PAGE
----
Thanksgiving is over, and the wonder of the Christmas season is here! I love it!
But the wonder of the Christmas season also includes a wonderful To Do list that has gotten much longer since before Thanksgiving. In addition to all my regular activities, it now includes:
We do all these things during the Christmas season because we want to honor and express our thankfulness to God for sending His Son and we want to bless others and enjoy our family.
But all this wonder often makes it more difficult for me to maintain my normal health routines that I depend on to keep me on track with good health habits. As I am working through my wonderful To Do list, I’m finding it harder to cook healthy meals, get regular exercise and get enough sleep.
Have you ever considered that one way that we
can honor God and express our thankfulness to
Him during the Christmas season is to do what is
necessary to take care of this beautiful
body, mind and spirit that He has given us?
And one way that we can bless others and our family
is to take care of ourselves so that we
are available and have the energy to
give to them and enjoy them?
To help us do that during this wonderful season, I want to share my current favorite One Pot Wonder that I have cooked many times when I want to prepare a healthy meal in the midst of a busy schedule.
This One Pot Wonder has many positive attributes:
This One Pot Wonder is called Shakshuka (recipe below) and I must thank my daughter for introducing me to this wonderful meal!
My family enjoys this meal with a high fiber crusty homemade whole grain bread that contains oats and seeds (pumpkin, sunflower and chia) – another One Pot Wonder recipe that I will share at a later time.
I hope you try out this wonderful One Pot Wonder so that you can enjoy a wonderful and healthy Christmas season!
(adapted from https://www.allrecipes.com/recipe/245362/chef-johns-shakshuka/)
2 tablespoons olive oil
1 large onion, diced
1/2 cup sliced fresh mushrooms
1 teaspoon salt, or more to taste
1 cup diced red bell pepper
1 jalapeno pepper, seeded and sliced (optional)
1 teaspoon cumin
1/2 teaspoon paprika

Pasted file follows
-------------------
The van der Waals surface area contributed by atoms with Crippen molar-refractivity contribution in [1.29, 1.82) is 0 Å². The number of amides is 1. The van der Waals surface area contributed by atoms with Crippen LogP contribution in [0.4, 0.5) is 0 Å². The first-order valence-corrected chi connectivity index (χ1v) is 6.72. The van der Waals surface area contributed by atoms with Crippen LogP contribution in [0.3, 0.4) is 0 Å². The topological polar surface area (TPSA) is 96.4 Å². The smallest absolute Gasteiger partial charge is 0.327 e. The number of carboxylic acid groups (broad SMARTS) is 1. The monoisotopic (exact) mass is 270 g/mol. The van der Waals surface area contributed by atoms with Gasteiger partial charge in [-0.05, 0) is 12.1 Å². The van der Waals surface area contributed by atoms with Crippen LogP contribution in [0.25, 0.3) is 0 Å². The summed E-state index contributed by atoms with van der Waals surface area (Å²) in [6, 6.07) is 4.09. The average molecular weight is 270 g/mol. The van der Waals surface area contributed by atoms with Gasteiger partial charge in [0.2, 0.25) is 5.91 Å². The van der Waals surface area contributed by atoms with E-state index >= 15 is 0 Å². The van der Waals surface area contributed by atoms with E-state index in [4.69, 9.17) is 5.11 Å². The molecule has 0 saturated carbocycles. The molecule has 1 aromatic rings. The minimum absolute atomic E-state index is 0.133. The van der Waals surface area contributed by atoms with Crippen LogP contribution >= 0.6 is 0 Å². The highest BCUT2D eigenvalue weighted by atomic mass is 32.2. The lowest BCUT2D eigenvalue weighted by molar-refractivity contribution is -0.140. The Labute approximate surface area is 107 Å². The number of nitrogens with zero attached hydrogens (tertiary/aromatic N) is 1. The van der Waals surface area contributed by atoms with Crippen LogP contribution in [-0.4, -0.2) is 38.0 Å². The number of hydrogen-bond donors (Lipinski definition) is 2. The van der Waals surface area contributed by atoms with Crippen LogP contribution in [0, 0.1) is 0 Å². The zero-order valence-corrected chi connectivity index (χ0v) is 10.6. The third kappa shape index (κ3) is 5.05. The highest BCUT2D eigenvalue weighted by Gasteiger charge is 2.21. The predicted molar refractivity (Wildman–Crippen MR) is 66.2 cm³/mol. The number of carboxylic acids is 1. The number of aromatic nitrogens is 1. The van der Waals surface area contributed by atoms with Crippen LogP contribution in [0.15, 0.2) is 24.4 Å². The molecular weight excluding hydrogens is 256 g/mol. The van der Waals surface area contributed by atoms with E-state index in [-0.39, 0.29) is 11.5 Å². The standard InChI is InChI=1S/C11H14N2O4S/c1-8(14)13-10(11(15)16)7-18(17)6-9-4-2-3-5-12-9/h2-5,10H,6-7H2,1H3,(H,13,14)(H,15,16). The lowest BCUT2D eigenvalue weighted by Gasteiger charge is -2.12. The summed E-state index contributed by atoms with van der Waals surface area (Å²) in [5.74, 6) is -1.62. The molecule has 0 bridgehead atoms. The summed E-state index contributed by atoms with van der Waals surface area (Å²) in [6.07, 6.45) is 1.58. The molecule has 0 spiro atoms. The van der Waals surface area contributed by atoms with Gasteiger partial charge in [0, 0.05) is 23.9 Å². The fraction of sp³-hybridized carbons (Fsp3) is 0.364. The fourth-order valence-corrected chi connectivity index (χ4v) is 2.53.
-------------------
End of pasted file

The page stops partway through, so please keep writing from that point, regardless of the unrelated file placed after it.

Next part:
1/2 teaspoon ground turmeric
1/2 teaspoon freshly ground black pepper, plus more to taste
1/4 teaspoon cayenne pepper
1 can diced or crushed tomatoes (28 ounces)
1/2 cup water, or more as needed
6 large eggs
2 tablespoons crumbled goat or feta cheese
2 tablespoons chopped fresh parsley
Heat olive oil in a deep skillet or Dutch oven, over medium-high heat. Add onions and mushrooms. Sprinkle with salt. Cook and stir until mushrooms release all of their liquid and start to brown, about 10 minutes. Stir in bell peppers. Stir in jalapeno pepper (optional). Cook and stir until peppers begin to soften up, about 5 minutes. Season with cumin, paprika, turmeric, black pepper, and cayenne. Stir and cook to "wake up" the flavors, about 1 minute. Pour in tomatoes and water. Adjust heat to medium and simmer uncovered until veggies are softened and sweet, stirring occasionally, 15 to 20 minutes. Add more water if sauce becomes too thick.
Make a depression in the sauce for each egg with a large spoon. Crack egg into a small ramekin and slide gently into each indentation; repeat with the rest of the eggs. Season with salt and pepper. Cover and cook until eggs are to your desired doneness.
Top with goat or feta cheese and parsley.
Everywhere I look, I see that we are all settling into the traditions and expressions of the fall season.
I see this, and I understand:
We all want to enjoy the colors and symbols of the beautiful fall season!
I see this, and I don’t understand:
Why would anyone want to buy Halloween candy
when Halloween is well over a month away?
Yes, I know we Christians can have differing views on the acknowledgement and celebration of Halloween. Some choose to ignore it to avoid evil influence. Some choose to participate to leverage it to make a positive impact. And some of us find benefit in buying that Halloween candy well before the date when the selection is wide and varied. Those snack size treats can be stored away and used as a great portion control strategy for enjoying some treats in moderation throughout the year. But whatever we personally choose, it doesn’t change this fact:
We will face a large and prominent Halloween candy
display every time we go to the grocery store, drug store or discount store between now and October 31st.
For those of us who face the temptation to overindulge, it may be a set up to stumble!
For those of us who tend toward overindulgence of sweets at this time of year, the more Halloween candy we see, the more we are likely to buy. The longer we have Halloween candy in our house, the more likely we are to eat it and then buy more.
In Matthew 5, Jesus has something to say about stumbling. When speaking of the sin of adultery and the lust that accompanies it, He said:
If your right eye causes you to stumble, gouge it out and throw it away.